• Oxygen (99%)
  • Beds (50%)
  • Hospitals (40%)
  • ICU (21%)
  • Ventilators (13%)
  • Plasma (2.6%)
  • Remdesivir (0.5%)

Knowing that he would need a large server to process volumes of data, Shivam approached his company Everledger where he works as a concept engineer.

"Fortunately, they agreed to provide us with a production server that could withstand the large number of tweets," he said, while going on to explain how it all works.

"On average we process around 50,000 tweets related to Covid resources posted every day. Out of these, 10,000 are tweets with contact information that move further to our Web site."

"The automated Web site looks for verified recent tweets through hashtags and keywords. As soon as a tweet with a contact number pops up, the algorithm of CovidTweet reads the information, classifies it by hashtags, makes it searchable through text, city, hashtags, and phone number. In case the users want to review the comments, they can still view the tweet on Twitter."

Within a week of its launch, thousands of users from across India accessed it and more than 15 people responded saying they were benefitted in some way.

What makes CovidTweet functional is the short lifespan.

A tweet is not older than 4 days. Every six hours, the algorithm wipes out tweets that are older than 4 days, making sure that the Web site stays true to its motto: real-time updates on available resources.

Another advantage is the easy accessibility.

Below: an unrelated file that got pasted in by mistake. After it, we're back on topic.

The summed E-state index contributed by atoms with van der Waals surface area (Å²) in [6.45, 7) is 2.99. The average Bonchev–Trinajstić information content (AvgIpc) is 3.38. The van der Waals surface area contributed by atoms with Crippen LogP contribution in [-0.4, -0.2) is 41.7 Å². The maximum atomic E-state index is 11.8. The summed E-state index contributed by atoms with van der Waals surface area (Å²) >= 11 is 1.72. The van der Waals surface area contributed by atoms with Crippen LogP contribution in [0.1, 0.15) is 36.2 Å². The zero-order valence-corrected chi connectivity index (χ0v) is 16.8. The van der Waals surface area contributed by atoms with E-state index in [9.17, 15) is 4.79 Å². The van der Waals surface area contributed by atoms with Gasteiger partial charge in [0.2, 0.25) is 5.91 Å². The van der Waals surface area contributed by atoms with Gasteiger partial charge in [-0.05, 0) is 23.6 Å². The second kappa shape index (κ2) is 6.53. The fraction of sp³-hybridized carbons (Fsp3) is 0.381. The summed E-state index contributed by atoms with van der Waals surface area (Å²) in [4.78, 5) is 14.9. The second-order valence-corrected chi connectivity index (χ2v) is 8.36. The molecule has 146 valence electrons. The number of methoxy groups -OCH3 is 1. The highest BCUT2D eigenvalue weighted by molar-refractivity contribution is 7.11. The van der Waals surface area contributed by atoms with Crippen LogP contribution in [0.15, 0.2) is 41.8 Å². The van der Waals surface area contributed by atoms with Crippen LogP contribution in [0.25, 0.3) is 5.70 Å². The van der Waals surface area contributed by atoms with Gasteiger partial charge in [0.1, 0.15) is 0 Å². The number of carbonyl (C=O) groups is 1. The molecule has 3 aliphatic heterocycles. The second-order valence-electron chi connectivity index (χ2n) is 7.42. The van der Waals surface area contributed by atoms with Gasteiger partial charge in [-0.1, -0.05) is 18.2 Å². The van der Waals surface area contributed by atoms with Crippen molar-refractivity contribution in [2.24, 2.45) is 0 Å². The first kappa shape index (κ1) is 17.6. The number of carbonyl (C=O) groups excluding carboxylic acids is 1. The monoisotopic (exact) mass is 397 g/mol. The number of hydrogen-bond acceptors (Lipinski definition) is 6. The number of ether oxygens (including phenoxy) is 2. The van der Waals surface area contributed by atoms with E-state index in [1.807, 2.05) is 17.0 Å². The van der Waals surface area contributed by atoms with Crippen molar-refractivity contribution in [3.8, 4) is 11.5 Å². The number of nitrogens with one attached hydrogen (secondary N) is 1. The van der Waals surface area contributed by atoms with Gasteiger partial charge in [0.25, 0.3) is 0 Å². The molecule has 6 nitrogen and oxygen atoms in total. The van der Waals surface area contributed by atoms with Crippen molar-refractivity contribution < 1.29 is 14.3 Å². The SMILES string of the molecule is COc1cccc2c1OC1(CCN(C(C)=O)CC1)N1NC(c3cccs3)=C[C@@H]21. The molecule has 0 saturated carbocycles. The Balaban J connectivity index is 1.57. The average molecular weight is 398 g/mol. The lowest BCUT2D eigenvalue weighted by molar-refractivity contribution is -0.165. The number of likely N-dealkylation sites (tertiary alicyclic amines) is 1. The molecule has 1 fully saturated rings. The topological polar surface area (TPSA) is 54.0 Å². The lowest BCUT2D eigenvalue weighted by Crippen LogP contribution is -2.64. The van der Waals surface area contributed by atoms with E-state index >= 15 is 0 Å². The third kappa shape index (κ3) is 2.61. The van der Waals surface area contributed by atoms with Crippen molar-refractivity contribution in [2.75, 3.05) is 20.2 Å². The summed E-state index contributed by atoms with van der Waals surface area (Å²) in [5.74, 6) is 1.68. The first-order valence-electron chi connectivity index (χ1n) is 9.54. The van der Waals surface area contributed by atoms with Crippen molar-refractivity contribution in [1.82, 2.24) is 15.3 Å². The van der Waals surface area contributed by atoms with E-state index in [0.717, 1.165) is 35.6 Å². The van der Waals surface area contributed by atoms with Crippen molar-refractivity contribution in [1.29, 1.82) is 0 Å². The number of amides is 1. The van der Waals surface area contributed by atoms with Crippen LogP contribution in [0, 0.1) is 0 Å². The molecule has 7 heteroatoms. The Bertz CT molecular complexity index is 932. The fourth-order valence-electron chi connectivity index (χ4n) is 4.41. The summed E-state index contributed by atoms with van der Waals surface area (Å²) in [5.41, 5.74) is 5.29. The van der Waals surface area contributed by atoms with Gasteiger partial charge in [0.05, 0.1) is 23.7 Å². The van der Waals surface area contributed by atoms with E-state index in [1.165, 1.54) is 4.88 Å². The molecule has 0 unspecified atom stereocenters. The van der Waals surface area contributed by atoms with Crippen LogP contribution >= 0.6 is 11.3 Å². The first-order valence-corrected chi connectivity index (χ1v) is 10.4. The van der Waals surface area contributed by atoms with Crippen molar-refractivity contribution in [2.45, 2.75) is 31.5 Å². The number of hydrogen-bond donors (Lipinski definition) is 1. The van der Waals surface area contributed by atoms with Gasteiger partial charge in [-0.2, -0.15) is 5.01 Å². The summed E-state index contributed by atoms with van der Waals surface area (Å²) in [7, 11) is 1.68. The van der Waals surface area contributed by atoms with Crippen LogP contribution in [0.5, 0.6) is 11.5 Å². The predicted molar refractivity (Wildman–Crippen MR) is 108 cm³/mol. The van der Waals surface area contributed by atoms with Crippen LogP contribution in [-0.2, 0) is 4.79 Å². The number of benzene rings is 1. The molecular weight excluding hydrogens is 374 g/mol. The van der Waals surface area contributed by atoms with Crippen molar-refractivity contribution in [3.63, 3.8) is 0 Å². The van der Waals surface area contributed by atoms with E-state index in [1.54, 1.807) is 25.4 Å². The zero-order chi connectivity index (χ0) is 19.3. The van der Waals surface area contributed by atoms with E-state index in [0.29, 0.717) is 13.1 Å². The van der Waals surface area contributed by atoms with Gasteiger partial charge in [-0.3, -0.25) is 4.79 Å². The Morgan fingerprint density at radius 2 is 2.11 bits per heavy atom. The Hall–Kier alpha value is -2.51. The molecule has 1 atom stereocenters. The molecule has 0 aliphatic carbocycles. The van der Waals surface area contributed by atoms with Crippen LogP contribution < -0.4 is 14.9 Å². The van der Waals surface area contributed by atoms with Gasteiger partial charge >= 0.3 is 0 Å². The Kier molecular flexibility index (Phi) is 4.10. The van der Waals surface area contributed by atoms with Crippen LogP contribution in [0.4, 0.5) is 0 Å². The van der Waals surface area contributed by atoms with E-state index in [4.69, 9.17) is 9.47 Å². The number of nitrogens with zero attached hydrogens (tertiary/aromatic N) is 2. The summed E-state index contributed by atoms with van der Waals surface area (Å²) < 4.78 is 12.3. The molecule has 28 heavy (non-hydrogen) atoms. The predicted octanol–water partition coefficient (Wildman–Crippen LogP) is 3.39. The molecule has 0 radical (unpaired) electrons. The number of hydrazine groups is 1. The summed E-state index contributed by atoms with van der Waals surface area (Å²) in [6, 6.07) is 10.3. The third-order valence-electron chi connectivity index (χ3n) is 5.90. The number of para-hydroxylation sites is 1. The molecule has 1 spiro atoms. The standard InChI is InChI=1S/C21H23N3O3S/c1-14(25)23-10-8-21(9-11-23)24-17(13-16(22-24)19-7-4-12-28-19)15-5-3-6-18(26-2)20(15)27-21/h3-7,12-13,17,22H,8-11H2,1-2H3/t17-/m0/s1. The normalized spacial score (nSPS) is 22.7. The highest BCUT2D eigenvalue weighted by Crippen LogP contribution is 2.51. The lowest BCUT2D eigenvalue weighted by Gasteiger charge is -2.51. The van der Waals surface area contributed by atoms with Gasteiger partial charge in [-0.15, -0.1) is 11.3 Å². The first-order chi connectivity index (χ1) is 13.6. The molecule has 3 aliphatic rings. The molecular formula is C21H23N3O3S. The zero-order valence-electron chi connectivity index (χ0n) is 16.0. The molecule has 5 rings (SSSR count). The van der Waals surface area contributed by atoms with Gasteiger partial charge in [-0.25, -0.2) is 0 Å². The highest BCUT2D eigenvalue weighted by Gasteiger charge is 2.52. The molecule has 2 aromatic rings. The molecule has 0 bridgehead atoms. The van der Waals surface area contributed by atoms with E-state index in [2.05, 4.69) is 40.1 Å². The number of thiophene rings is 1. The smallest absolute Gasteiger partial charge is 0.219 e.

"Unlike other Web sites that demand registration, CovidTweet never demands signup or login and it is free of cost for all users," says Shivam, while insisting the website was never built or designed to be profitable.

Right now, the duo is in talks with the Twitter team to promote the resource on their website so more people can access and benefit from it.

In his appeal to techies around the world, Shivam says, "Technology is really the driving and differentiating factor here."

"The doctors and healthcare providers are already doing what they can. The government, although ambitious, unfortunately lacked the foresight to build technology that would cater to a large population. We all saw what happened with CoWin registration. The app crashed because it couldn't withstand the load."

"Ideally, the government should have prioritised vaccination for 18 to 45 year old. Because it's not our parents, but the youngsters who are stepping out for essentials, for work, etc. Also, what is the point of having multiple helplines and war rooms if people are not able to reach you or avail of the services when they actually need it? So, if the youngsters, the techies, engineers, we can all come together, maybe form a community to brainstorm our ideas and build local apps that solve our problems, we may be able to win this fight against Covid."

"I am open to ideas, suggestions and feedback on how to make the app more accessible or to build something new that would solve an existing problem," he says. "This is the time where we have to work as a team and find both short term and long term solutions and ultimately save lives."

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DIVYA NAIR / Rediff.com